B) It presents as evidence in support of a claim information that is inconsistent with other evidence presented in support of the same claim.
C) It does not preserve the proper time relationship between cause and effect.This is no time relationship here
D) It presents two pieces of evidence that do not support the same conclusion.They support same conclusion no money at the end of the day.
E) It confuses basic financial information with legal claims. There is no such confusion.

Harley1980, can u just tell me whether i defined the reason behind eliminating option D correctly.
I just got confused between B and D and selected B first time.


Hello Mechmeera

Actually you already answer to your question by yourself ;)

D) It presents two pieces of evidence that do not support the same conclusion.They support same conclusion no money at the end of the day.

Both pieces of evidence support the conclusion and answer D says that both pieces are not support the same conclusion
That is why D is wrong.
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Re: The lobbyist accused of offering a large cash bribe to the senator  [#permalink]

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New post 10 Sep 2015, 11:42
Harley1980 wrote:
Mechmeera wrote:
statement 1; When I left the house that day, I was carrying no money with me, so I could not possibly have had anything to offer to the senator.
statement 2: Immediately before I met with the senator, I spent all my cash on lunch with a colleague at an upscale restaurant, which also explains why I was not in a position to offer the senator a bribe."

This argument is most vulnerable to what criticism?

A) It offers a conclusion that is no more than a paraphrase of one piece of the pieces of information provided in its support. This does not define the flaw.
B) It presents as evidence in support of a claim information that is inconsistent with other evidence presented in support of the same claim.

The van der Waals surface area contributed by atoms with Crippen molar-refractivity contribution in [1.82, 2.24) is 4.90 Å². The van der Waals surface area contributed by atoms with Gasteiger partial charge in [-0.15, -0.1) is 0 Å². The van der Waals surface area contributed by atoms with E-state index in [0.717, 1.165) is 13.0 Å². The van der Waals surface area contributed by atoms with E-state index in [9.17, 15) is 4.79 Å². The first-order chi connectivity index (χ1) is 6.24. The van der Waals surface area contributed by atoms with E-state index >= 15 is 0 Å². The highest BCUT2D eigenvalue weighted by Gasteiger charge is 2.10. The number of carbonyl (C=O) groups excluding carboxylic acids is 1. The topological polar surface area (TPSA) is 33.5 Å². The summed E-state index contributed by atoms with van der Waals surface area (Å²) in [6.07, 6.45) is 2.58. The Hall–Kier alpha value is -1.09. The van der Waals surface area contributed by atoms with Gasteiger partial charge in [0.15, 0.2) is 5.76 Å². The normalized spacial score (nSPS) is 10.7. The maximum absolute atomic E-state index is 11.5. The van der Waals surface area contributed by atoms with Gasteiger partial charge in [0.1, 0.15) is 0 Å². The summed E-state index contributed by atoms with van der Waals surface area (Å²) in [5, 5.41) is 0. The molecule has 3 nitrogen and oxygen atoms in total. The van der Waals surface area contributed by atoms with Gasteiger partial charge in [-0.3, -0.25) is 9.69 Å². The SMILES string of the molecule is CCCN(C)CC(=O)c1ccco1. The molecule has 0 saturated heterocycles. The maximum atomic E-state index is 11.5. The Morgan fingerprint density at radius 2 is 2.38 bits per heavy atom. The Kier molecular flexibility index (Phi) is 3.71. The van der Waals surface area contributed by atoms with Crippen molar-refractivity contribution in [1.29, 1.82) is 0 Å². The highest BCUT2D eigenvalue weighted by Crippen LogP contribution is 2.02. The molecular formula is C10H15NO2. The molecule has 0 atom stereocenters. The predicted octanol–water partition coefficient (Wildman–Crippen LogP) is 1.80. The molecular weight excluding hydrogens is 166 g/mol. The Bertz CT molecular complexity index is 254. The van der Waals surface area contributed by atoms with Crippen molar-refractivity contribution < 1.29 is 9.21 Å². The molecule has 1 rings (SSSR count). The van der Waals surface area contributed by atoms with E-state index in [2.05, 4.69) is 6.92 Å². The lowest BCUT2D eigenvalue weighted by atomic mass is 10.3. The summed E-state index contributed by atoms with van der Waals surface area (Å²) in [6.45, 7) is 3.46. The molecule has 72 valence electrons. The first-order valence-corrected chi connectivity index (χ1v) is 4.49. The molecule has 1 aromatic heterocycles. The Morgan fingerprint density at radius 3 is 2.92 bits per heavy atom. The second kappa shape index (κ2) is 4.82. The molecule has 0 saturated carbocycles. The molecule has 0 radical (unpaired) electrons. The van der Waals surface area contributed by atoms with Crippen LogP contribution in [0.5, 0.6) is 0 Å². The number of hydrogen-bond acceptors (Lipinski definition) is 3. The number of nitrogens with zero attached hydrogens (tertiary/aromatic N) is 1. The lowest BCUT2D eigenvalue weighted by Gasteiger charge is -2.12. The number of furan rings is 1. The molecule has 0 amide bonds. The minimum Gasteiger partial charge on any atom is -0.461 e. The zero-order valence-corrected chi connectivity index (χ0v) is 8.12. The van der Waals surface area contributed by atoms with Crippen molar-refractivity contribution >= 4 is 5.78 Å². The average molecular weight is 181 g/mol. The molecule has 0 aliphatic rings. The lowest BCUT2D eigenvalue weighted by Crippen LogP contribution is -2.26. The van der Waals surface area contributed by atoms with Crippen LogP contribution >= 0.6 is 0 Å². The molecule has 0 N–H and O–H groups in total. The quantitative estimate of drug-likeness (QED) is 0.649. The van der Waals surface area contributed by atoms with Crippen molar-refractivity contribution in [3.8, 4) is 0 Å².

C) It does not preserve the proper time relationship between cause and effect.This is no time relationship here
D) It presents two pieces of evidence that do not support the same conclusion.They support same conclusion no money at the end of the day.
E) It confuses basic financial information with legal claims. There is no such confusion.

Harley1980, can u just tell me whether i defined the reason behind eliminating option D correctly.
I just got confused between B and D and selected B first time.


Hello Mechmeera

Actually you already answer to your question by yourself ;)

D) It presents two pieces of evidence that do not support the same conclusion.They support same conclusion no money at the end of the day.

Both pieces of evidence support the conclusion and answer D says that both pieces are not support the same conclusion
That is why D is wrong.


Now I got it. :oops:
Thanks Harley1980.
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The lobbyist accused of offering a large cash bribe to the senator  [#permalink]

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New post 11 Jan 2018, 05:54
this question contains a common pattern in gmat.
"spent all cash" >< "carry no cash". There are key words.
E is closed, but E is a distractor. Why? It is because bribery is both a financial matter and a legal matter; thus, there should be no confusion here.
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Re: The lobbyist accused of offering a large cash bribe to the senator  [#permalink]

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New post 07 Aug 2018, 07:28

Official Explanation


The lobbyist presents a self-contradictory argument. He says

I. he left the house with no money

II. he spent all his cash on lunch

If he truly left the house with no money, he would not have had cash to spend on lunch. Both of these statements can't be true simultaneously. Yet, both of them are presented as evidence to the claim "I didn't bribe the senator."

(B) is the credited answer. Two pieces of evidence contradict each other. That's precisely the problem with this argument.

(A) is not correct. The conclusion, "I could not have bribed the senator" is not paraphrase of anything said previously in the argument.

(C) is not correct; there is no problem with time relationship --- leaving house, then having lunch, then seeing the senator. The "effect" for which he is arguing happens last, and the reputed causes happen before it: that is the proper time sequence for a causal chain.

(D) is not correct; each piece of evidence, by itself, would support the conclusion; they just contradict each other.

(E) is a wonderful distractor. Here, bribery is both a financial matter and a legal matter, so there is no confusion: consideration from both the financial and the legal spheres are appropriate.
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Re: The lobbyist accused of offering a large cash bribe to the senator &nbs [#permalink] 07 Aug 2018, 07:28